novkugeHow to Interpret a Novella and a Short Story first raises the question "What is a story?". It then moves on to the problem of how to achieve unity in a minimal narrative unit. Six types of centring a story are suggested: centring around a thing, a place, a person, a case, an event, and a situation. In each case the minimal structure will result in what the author calls the "three-step-scheme". The next issue is the problem of creating tension. Here the two options are either leading a plot towards a climax or intensifying a situation towards a focus. A separate chapter discusses the four main techniques of focussing: by deflation, crisis, epiphany, or initiation. The most difficult task of the book was the distinction between the German 'Novelle' and the short story. The author hopes to have given sufficient evidence for arguing the difference to be that the Novelle aims at the "real truth" whereas the short story is in search of "true reality". A special chapter on "The revealing first sentence" shows how the first sentence of a short narrative almost invariably tells the reader whether he can expect a Novelle, a short story or a short tale.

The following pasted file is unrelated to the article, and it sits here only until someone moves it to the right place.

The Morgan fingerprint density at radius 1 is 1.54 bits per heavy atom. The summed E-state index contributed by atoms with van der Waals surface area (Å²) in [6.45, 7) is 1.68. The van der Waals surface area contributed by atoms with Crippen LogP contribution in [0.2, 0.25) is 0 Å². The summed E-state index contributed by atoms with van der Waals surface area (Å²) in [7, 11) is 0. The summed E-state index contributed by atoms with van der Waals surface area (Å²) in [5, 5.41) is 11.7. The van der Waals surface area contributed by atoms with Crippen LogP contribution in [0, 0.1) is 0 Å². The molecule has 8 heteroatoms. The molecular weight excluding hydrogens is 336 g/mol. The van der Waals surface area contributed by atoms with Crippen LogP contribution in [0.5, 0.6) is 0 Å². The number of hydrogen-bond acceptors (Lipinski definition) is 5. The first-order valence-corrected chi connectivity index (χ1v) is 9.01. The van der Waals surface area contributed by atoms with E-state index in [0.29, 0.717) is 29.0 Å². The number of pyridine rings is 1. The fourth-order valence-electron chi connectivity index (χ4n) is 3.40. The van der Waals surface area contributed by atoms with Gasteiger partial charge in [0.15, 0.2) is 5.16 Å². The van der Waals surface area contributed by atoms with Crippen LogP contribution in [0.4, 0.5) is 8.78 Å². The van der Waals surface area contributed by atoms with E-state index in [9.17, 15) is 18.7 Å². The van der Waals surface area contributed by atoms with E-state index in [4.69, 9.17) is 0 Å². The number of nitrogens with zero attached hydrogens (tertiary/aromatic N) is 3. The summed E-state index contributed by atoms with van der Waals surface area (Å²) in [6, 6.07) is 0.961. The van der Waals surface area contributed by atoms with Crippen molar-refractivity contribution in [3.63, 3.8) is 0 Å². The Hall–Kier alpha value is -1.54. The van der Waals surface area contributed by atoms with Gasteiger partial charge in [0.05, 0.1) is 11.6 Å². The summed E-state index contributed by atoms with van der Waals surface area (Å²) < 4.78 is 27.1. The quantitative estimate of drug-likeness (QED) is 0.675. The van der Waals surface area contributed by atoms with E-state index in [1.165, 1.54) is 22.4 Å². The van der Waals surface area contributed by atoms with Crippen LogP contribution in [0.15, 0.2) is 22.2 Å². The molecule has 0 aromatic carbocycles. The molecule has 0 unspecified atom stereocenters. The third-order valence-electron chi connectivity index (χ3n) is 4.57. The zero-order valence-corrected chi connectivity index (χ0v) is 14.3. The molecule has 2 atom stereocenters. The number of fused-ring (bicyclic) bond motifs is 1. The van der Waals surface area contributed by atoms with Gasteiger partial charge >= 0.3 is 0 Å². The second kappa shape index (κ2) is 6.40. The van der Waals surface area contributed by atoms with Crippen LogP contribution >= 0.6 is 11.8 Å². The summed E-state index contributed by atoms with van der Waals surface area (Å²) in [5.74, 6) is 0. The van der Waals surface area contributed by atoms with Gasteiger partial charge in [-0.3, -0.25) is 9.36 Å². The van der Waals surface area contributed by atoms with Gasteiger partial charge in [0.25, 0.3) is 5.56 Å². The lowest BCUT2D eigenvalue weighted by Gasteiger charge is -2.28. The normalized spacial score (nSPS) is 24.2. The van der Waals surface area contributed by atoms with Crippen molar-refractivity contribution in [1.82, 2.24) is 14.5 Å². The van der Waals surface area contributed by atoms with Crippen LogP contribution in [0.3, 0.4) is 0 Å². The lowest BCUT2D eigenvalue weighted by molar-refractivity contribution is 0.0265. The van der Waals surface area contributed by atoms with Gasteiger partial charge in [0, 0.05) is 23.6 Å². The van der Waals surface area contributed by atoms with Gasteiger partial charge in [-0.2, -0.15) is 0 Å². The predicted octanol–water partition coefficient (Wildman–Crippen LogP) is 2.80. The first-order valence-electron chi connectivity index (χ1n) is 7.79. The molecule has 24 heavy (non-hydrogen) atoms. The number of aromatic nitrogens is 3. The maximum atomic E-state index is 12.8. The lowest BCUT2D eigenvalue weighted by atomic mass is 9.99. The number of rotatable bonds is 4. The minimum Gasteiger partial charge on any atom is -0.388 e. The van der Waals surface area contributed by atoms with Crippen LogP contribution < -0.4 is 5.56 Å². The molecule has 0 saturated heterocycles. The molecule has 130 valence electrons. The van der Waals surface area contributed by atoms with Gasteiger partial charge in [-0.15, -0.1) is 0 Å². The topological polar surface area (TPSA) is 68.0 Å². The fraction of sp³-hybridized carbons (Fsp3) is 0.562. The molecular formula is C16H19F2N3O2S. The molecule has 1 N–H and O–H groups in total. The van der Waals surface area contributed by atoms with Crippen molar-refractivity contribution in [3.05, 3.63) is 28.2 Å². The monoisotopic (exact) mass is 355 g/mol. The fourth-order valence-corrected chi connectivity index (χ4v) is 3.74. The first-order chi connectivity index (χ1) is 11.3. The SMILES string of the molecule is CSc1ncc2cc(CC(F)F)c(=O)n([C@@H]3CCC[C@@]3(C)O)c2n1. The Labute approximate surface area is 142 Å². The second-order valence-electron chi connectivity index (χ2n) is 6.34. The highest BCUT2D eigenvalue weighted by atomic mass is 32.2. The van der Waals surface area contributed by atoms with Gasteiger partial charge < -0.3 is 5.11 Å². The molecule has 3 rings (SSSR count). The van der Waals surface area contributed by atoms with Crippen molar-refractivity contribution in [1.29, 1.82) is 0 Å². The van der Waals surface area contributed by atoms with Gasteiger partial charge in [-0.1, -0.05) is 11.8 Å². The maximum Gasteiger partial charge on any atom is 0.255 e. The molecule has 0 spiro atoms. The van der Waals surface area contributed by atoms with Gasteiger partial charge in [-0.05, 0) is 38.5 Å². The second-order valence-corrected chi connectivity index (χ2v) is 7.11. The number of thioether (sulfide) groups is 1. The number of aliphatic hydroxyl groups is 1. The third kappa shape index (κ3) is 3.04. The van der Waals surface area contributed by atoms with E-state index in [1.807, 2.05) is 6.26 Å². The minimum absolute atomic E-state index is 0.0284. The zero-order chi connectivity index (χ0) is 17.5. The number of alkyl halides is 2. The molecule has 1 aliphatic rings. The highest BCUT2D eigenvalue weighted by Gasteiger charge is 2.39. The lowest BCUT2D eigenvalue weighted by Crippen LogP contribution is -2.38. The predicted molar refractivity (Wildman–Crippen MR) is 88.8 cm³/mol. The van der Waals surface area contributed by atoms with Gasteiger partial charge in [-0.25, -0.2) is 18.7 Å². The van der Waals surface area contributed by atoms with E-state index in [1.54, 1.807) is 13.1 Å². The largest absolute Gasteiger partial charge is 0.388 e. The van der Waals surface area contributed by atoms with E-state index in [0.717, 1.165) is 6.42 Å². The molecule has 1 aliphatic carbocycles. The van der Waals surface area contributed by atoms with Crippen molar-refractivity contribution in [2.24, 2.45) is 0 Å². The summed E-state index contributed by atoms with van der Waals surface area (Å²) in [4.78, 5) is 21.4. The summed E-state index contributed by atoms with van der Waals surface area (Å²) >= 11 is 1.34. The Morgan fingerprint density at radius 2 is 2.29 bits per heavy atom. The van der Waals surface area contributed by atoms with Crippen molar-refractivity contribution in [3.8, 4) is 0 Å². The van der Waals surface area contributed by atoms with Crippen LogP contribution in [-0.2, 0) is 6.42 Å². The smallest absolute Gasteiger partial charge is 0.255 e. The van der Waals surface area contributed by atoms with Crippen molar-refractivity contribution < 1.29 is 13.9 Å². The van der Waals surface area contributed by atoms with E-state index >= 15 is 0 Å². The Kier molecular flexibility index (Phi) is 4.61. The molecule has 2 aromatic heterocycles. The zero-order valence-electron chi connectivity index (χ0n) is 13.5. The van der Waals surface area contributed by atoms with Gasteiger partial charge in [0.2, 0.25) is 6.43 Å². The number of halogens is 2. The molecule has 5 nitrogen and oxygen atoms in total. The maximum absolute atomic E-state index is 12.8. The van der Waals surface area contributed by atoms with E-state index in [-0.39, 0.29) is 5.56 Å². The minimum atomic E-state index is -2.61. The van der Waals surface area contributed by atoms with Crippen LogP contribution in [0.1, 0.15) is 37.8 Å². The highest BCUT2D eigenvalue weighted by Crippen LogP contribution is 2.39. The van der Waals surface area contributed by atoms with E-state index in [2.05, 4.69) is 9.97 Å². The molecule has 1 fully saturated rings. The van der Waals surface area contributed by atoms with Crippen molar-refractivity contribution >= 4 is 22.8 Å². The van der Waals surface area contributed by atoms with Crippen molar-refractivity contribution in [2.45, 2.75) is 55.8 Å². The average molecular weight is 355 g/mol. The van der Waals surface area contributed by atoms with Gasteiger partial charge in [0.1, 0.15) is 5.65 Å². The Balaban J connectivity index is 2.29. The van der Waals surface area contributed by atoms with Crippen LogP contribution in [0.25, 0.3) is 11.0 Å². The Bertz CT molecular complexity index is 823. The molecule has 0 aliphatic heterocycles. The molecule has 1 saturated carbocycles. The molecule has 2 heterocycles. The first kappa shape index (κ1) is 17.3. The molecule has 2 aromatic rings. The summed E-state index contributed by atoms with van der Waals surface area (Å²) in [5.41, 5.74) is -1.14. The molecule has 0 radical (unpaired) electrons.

In the practical part of the book the four instances of a Novelle are naturally all German, but in the chapter on Grillparzer's Der arme Spielmann Melville's Bartleby is referred to by way of comparison in order to show that the former develops into a Novelle, while the latter turns into a short story. In similar manner, the chapter on Poe's The Gold-Bug shows how the story at first seems to develop into a romantic Novelle, until all of a sudden it is resolved into a 'story of ratiocination', i. e. a casecentred short story. In another way, Mark Twain's The Celebrated Jumping Frog of Calaveras County is discussed as a combination of two typical American forms, the tall tale and the yarn. Bret Harte's The Luck of Roaring Camp is studied as a realistic story, while Joyce's Araby serves as a typical example of a modern short story centred around a situation and focussed on an epiphany. In Katherine Mansfield's Bliss the epiphany turns into a crisis whereas in Hemingway's The Killers the expected climax of a plot story is suddenly replaced by the initiation focus of a situation-centred story. The last four chapters discuss modern German short stories, showing how German writers had their difficulties in struggling free from the native tradition of the Novelle and how they tended towards parabolic forms that still retain a good deal of that tradition.